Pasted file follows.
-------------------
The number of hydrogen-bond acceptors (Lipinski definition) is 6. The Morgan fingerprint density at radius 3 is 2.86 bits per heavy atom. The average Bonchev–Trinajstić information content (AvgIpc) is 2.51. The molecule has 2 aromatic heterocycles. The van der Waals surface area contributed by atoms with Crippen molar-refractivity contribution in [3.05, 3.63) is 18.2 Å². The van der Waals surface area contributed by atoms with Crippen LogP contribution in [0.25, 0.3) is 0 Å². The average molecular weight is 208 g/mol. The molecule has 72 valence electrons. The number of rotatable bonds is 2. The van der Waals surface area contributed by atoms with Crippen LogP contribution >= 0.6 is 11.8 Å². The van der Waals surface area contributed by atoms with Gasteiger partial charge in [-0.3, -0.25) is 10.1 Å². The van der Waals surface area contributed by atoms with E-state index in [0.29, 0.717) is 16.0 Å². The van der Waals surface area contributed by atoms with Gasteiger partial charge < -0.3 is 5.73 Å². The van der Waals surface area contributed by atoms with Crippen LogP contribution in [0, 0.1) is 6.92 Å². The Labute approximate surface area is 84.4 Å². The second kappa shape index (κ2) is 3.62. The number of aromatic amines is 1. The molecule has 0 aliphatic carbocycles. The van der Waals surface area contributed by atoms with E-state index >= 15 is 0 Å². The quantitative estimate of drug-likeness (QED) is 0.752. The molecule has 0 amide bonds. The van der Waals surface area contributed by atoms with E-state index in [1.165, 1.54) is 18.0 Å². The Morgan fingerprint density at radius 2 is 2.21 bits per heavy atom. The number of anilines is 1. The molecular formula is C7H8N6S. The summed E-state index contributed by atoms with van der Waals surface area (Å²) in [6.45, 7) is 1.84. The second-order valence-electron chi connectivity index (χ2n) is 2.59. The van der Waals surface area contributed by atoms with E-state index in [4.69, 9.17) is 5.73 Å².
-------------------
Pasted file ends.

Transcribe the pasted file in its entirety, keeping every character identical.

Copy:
The number of hydrogen-bond acceptors (Lipinski definition) is 6. The Morgan fingerprint density at radius 3 is 2.86 bits per heavy atom. The average Bonchev–Trinajstić information content (AvgIpc) is 2.51. The molecule has 2 aromatic heterocycles. The van der Waals surface area contributed by atoms with Crippen molar-refractivity contribution in [3.05, 3.63) is 18.2 Å². The van der Waals surface area contributed by atoms with Crippen LogP contribution in [0.25, 0.3) is 0 Å². The average molecular weight is 208 g/mol. The molecule has 72 valence electrons. The number of rotatable bonds is 2. The van der Waals surface area contributed by atoms with Crippen LogP contribution >= 0.6 is 11.8 Å². The van der Waals surface area contributed by atoms with Gasteiger partial charge in [-0.3, -0.25) is 10.1 Å². The van der Waals surface area contributed by atoms with E-state index in [0.29, 0.717) is 16.0 Å². The van der Waals surface area contributed by atoms with Gasteiger partial charge < -0.3 is 5.73 Å². The van der Waals surface area contributed by atoms with Crippen LogP contribution in [0, 0.1) is 6.92 Å². The Labute approximate surface area is 84.4 Å². The second kappa shape index (κ2) is 3.62. The number of aromatic amines is 1. The molecule has 0 aliphatic carbocycles. The van der Waals surface area contributed by atoms with E-state index >= 15 is 0 Å². The quantitative estimate of drug-likeness (QED) is 0.752. The molecule has 0 amide bonds. The van der Waals surface area contributed by atoms with E-state index in [1.165, 1.54) is 18.0 Å². The Morgan fingerprint density at radius 2 is 2.21 bits per heavy atom. The number of anilines is 1. The molecular formula is C7H8N6S. The summed E-state index contributed by atoms with van der Waals surface area (Å²) in [6.45, 7) is 1.84. The second-order valence-electron chi connectivity index (χ2n) is 2.59. The van der Waals surface area contributed by atoms with E-state index in [4.69, 9.17) is 5.73 Å².